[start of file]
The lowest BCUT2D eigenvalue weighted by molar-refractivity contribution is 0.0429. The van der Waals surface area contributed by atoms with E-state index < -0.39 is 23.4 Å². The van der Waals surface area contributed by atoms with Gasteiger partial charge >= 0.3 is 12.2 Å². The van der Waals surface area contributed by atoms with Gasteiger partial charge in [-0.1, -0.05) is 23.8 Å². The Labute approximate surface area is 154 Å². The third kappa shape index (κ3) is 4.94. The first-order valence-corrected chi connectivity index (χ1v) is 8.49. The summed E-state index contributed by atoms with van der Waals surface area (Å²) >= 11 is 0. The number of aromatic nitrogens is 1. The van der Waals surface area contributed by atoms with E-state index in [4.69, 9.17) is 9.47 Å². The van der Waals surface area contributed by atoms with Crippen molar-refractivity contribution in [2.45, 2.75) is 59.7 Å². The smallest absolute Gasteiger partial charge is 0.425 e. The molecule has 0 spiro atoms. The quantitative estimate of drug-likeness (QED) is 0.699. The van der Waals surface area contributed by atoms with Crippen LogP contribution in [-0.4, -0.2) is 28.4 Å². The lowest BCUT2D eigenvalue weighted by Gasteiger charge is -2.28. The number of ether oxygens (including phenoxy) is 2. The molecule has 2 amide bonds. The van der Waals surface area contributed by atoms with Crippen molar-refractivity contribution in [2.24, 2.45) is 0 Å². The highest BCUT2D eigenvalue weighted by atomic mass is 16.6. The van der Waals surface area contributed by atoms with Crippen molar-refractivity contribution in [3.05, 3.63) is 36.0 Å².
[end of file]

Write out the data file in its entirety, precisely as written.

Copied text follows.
The lowest BCUT2D eigenvalue weighted by molar-refractivity contribution is 0.0429. The van der Waals surface area contributed by atoms with E-state index < -0.39 is 23.4 Å². The van der Waals surface area contributed by atoms with Gasteiger partial charge >= 0.3 is 12.2 Å². The van der Waals surface area contributed by atoms with Gasteiger partial charge in [-0.1, -0.05) is 23.8 Å². The Labute approximate surface area is 154 Å². The third kappa shape index (κ3) is 4.94. The first-order valence-corrected chi connectivity index (χ1v) is 8.49. The summed E-state index contributed by atoms with van der Waals surface area (Å²) >= 11 is 0. The number of aromatic nitrogens is 1. The van der Waals surface area contributed by atoms with E-state index in [4.69, 9.17) is 9.47 Å². The van der Waals surface area contributed by atoms with Crippen molar-refractivity contribution in [2.45, 2.75) is 59.7 Å². The smallest absolute Gasteiger partial charge is 0.425 e. The molecule has 0 spiro atoms. The quantitative estimate of drug-likeness (QED) is 0.699. The van der Waals surface area contributed by atoms with Crippen LogP contribution in [-0.4, -0.2) is 28.4 Å². The lowest BCUT2D eigenvalue weighted by Gasteiger charge is -2.28. The number of ether oxygens (including phenoxy) is 2. The molecule has 2 amide bonds. The van der Waals surface area contributed by atoms with Crippen molar-refractivity contribution in [2.24, 2.45) is 0 Å². The highest BCUT2D eigenvalue weighted by atomic mass is 16.6. The van der Waals surface area contributed by atoms with Crippen molar-refractivity contribution in [3.05, 3.63) is 36.0 Å².